End O’ Semester and Dontists

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19 Responses

  1. Lil says:

    Indeed. How can you live, being so uninterested in everything that isn’t your constrained little world. What a sad life.

  2. kmkat says:

    When Smokey and I were in the Naval Reserve, we journeyed to Okinawa twice for two weeks each time. While we were renting a car and driving all over the island and shopping in strange places and eating weird food like it was going out of style, others were remaining on base 24/7 and saying, ‘Why should I go out there? There is nothing I want out there.” Such are those with tiny minds who cannot conceive of anything outside their own tiny world. One must pity them and rejoice over those (students) who open up to new experiences.

  3. I hear this sort of thinking from some of my patients. And it offends me both as a teacher and as someone who was a student for so long. The sad thing is that she has likely passed that attitude about education on to her son.

  4. pam says:

    Oooo, before you even drew breath for your explanation I was thinking ‘good luck with that’.
    I talk non-stop if a nurse/doctor is taking my blood (usually to the wall as I always look away at the time)- I’m squeamish that way.
    I warn them first that I’m going to do that and ask them everything under the sun, family, travels, interests. Once a nurse said, “Actually I’m more interested in your story, so I’ll talk to you and ask you the questions”.
    Either a very nice person, or thinking “Jeez, this scaredy-cat is a tad on the nosy side!”.
    With root canal, only one thing keeps me going – the mantra “This too will pass.”.
    …and congratulations to you and your new-mother student…now she’s well on her way with the biggest assignment of all!

  5. vagabonde says:

    I was always surprised at how, most average people in the US, don’t value education. There is this intellectual phobia. Courses here, at least in Georgia, are not very difficult. I remember when my two daughters attended public schools I took them on Saturdays to Georgia State University for extra courses for gifted children, and gave them extra reading assignments too. They also followed courses at Kennesaw University while finishing high school. In France you have to take a year of philosophy the last year of high school, it is mandatory, here it is not. In my French high school we had to study 2 foreign languages – I took Italian and English and can speak both fluently, although I write better in French of course.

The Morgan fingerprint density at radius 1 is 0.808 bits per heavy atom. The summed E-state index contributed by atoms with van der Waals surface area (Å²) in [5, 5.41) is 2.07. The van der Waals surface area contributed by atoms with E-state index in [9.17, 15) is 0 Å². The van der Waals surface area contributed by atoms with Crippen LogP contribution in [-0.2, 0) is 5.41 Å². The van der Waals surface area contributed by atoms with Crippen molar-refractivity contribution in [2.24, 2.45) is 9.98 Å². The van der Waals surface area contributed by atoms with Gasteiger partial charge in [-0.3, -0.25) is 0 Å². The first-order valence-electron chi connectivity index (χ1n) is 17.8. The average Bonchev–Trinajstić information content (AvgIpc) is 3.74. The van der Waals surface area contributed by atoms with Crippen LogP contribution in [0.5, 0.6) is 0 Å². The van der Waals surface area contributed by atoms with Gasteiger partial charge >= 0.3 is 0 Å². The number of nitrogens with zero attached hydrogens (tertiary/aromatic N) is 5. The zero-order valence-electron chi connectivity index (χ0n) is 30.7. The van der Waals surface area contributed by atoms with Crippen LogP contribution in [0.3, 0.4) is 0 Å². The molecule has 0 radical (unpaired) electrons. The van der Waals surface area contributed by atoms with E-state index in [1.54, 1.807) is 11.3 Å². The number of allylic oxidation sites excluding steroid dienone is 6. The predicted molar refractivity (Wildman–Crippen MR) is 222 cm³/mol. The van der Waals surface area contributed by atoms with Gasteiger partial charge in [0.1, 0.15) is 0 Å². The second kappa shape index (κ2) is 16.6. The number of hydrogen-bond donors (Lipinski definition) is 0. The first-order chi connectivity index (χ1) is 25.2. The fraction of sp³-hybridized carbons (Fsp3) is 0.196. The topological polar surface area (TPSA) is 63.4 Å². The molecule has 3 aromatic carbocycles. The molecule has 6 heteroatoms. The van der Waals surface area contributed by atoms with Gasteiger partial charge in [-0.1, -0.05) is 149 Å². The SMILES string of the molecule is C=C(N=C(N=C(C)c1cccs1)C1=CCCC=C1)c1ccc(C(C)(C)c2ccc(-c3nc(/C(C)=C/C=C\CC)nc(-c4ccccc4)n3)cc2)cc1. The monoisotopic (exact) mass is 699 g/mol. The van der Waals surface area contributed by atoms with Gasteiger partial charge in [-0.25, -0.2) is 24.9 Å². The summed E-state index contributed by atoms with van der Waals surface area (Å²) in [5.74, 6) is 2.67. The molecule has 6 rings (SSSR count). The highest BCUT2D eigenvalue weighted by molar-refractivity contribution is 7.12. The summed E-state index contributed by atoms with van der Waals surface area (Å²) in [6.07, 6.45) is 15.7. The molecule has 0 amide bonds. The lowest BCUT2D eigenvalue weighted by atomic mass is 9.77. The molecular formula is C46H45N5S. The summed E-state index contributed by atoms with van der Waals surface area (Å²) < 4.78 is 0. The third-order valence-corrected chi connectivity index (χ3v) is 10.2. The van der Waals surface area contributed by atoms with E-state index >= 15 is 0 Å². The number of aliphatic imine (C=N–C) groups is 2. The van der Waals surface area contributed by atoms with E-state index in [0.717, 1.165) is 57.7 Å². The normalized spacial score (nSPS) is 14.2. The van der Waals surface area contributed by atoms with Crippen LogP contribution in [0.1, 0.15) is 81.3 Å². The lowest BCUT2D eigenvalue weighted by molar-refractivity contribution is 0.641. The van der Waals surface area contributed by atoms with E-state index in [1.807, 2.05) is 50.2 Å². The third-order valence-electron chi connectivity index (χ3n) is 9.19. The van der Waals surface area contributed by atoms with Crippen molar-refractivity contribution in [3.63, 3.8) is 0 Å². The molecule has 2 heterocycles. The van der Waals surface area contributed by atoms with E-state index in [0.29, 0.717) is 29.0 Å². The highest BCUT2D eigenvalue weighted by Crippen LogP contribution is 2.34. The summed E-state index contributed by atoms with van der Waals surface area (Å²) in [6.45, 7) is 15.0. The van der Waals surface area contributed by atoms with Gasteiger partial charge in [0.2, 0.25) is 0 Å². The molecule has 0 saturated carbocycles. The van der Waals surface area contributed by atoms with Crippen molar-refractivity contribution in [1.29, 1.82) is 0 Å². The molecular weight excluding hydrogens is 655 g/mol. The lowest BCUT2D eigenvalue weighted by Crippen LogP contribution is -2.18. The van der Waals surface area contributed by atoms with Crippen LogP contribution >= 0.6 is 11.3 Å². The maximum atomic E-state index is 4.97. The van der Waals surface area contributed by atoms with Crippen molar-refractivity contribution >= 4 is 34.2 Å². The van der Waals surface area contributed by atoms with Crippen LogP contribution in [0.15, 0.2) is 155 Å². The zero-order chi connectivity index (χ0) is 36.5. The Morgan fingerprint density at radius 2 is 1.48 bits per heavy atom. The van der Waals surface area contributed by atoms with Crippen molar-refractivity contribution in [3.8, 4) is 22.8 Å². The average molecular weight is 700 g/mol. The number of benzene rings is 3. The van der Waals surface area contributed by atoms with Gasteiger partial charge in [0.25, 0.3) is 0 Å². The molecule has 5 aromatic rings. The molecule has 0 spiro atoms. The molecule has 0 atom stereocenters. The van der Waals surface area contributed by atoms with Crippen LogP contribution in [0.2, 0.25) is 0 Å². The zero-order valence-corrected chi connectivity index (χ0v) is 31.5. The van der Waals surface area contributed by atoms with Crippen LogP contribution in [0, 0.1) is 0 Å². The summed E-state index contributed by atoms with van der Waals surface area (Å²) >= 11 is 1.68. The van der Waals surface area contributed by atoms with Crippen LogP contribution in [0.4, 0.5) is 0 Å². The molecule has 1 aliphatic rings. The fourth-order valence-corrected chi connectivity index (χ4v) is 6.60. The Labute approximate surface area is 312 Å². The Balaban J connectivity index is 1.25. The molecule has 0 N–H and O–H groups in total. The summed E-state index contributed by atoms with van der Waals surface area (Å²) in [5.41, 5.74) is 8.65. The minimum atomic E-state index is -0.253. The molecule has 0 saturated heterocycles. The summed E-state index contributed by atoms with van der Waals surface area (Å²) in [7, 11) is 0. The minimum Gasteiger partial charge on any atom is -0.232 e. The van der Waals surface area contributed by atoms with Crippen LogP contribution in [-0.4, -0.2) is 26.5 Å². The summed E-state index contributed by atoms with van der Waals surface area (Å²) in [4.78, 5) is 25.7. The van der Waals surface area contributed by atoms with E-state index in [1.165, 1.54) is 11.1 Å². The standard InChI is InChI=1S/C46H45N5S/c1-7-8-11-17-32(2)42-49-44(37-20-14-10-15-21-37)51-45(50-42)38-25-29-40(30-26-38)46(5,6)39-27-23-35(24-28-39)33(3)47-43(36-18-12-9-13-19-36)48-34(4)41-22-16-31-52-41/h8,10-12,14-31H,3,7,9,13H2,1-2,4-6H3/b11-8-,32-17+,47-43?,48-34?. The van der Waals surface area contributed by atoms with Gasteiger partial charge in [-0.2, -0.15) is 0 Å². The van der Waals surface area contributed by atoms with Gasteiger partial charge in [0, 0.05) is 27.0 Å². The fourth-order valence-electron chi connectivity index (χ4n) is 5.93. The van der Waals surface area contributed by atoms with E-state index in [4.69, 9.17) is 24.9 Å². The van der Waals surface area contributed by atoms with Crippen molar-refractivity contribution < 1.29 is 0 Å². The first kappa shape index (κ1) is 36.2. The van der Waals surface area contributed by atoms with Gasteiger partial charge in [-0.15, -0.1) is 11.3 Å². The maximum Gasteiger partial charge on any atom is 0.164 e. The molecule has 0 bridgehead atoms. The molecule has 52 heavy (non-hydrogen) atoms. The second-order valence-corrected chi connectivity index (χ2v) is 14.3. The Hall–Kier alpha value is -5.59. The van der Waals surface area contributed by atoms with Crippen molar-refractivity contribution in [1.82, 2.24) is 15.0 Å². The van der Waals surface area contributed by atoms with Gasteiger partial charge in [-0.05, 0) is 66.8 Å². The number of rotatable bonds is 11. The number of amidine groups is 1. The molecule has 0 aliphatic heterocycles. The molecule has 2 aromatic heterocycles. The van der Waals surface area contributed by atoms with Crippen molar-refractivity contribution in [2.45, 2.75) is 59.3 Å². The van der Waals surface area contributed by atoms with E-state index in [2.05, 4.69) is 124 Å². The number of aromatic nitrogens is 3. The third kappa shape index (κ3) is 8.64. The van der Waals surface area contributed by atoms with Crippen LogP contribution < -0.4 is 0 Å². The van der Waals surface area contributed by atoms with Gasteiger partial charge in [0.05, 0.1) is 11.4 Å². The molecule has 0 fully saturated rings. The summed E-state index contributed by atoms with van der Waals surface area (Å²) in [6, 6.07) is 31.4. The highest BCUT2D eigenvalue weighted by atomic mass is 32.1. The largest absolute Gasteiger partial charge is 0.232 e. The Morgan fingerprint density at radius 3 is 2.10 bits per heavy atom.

I remember talking with two teens in Sierra Leone, West Africa who had just returned from a vacation in Chicago. They were not pleased. They said that the African-Americans they met in Chicago had never visited all the museums in their city and never took them to historical places in Chicago, and also made fun of the British accent of these African teens. The Sierra Leone teens said that the Chicago teens, even though they said they were African-Americans, knew very little about the history of Africa. But I have heard the same from teens in England who studied here – they like to study in the US because they say it is so easy. When I wanted to send my two daughters to France to study I was told that coming from the US they would have to take 2 years of remedial to be able to follow courses there! In Canada, it was only one year of remedial for US high school students then. I read “Just 6 percent of U.S. students performed at the advanced level on an international exam administered in 56 countries.” This could hurt this nation’s future economic growth.

  6. Jess says:

    All I want to know is if her son was planning on wearing his overhauls to the prom.

  7. chlost says:

    This type of thinking is becoming the norm, unfortunately. I think it is tied to the issue of employment becoming scarce. If someone needs a job, they are looking for education which can provide job skills, not brain skills. Unfortunately, that is what employers seem to be preferring as well. Our three kids all attended four-year liberal arts colleges, and have totally non-job related degrees….one music/English double major, and two with theater degrees. Even they are a bit frustrated to be paying student loan debt on jobs which don’t pay a living wage. Education is going to become a luxury which only the super rich can afford. And our society will lose so much….all due to the short-term thinking which pervades the ranks of our leaders.

  8. Robin says:

    Shut the front door. Posts like this are a great reminder for me that the world is not entirely populated with Carleton College graduates and their ilk. I am constantly re-learning that people view the very same world that I view from many very different perspectives. On the one hand, I know this intellectually and it is especially evident in election years. On the other hand, I am invariably stunned when I actually encounter such beings in the here and now, let alone the endodontist’s office. I’m with you, sister. Junk classes? Them’s fightin’ words.